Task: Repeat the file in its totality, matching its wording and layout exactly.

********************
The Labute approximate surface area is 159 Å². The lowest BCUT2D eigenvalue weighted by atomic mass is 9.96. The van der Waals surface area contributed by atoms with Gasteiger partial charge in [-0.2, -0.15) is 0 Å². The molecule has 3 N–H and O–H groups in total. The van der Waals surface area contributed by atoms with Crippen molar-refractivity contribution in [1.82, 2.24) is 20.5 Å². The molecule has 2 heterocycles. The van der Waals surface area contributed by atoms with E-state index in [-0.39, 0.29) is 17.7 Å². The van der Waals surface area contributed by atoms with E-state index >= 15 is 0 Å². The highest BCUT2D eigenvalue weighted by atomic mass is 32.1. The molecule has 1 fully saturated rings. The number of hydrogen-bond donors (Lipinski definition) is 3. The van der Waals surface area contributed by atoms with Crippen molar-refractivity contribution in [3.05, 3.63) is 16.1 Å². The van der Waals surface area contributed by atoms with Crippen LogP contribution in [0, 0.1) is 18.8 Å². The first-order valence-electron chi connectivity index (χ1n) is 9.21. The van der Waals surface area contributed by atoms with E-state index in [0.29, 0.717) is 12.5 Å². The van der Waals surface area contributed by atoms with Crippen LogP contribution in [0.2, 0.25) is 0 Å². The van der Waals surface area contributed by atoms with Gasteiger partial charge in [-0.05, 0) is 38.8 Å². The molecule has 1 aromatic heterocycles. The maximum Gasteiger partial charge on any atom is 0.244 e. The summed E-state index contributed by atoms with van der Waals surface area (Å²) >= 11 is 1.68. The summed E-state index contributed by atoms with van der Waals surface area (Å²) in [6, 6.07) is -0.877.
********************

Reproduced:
The Labute approximate surface area is 159 Å². The lowest BCUT2D eigenvalue weighted by atomic mass is 9.96. The van der Waals surface area contributed by atoms with Gasteiger partial charge in [-0.2, -0.15) is 0 Å². The molecule has 3 N–H and O–H groups in total. The van der Waals surface area contributed by atoms with Crippen molar-refractivity contribution in [1.82, 2.24) is 20.5 Å². The molecule has 2 heterocycles. The van der Waals surface area contributed by atoms with E-state index in [-0.39, 0.29) is 17.7 Å². The van der Waals surface area contributed by atoms with E-state index >= 15 is 0 Å². The highest BCUT2D eigenvalue weighted by atomic mass is 32.1. The molecule has 1 fully saturated rings. The number of hydrogen-bond donors (Lipinski definition) is 3. The van der Waals surface area contributed by atoms with Crippen molar-refractivity contribution in [3.05, 3.63) is 16.1 Å². The van der Waals surface area contributed by atoms with Crippen LogP contribution in [0, 0.1) is 18.8 Å². The first-order valence-electron chi connectivity index (χ1n) is 9.21. The van der Waals surface area contributed by atoms with E-state index in [0.29, 0.717) is 12.5 Å². The van der Waals surface area contributed by atoms with Crippen LogP contribution in [0.2, 0.25) is 0 Å². The van der Waals surface area contributed by atoms with Gasteiger partial charge in [-0.05, 0) is 38.8 Å². The molecule has 1 aromatic heterocycles. The maximum Gasteiger partial charge on any atom is 0.244 e. The summed E-state index contributed by atoms with van der Waals surface area (Å²) >= 11 is 1.68. The summed E-state index contributed by atoms with van der Waals surface area (Å²) in [6, 6.07) is -0.877.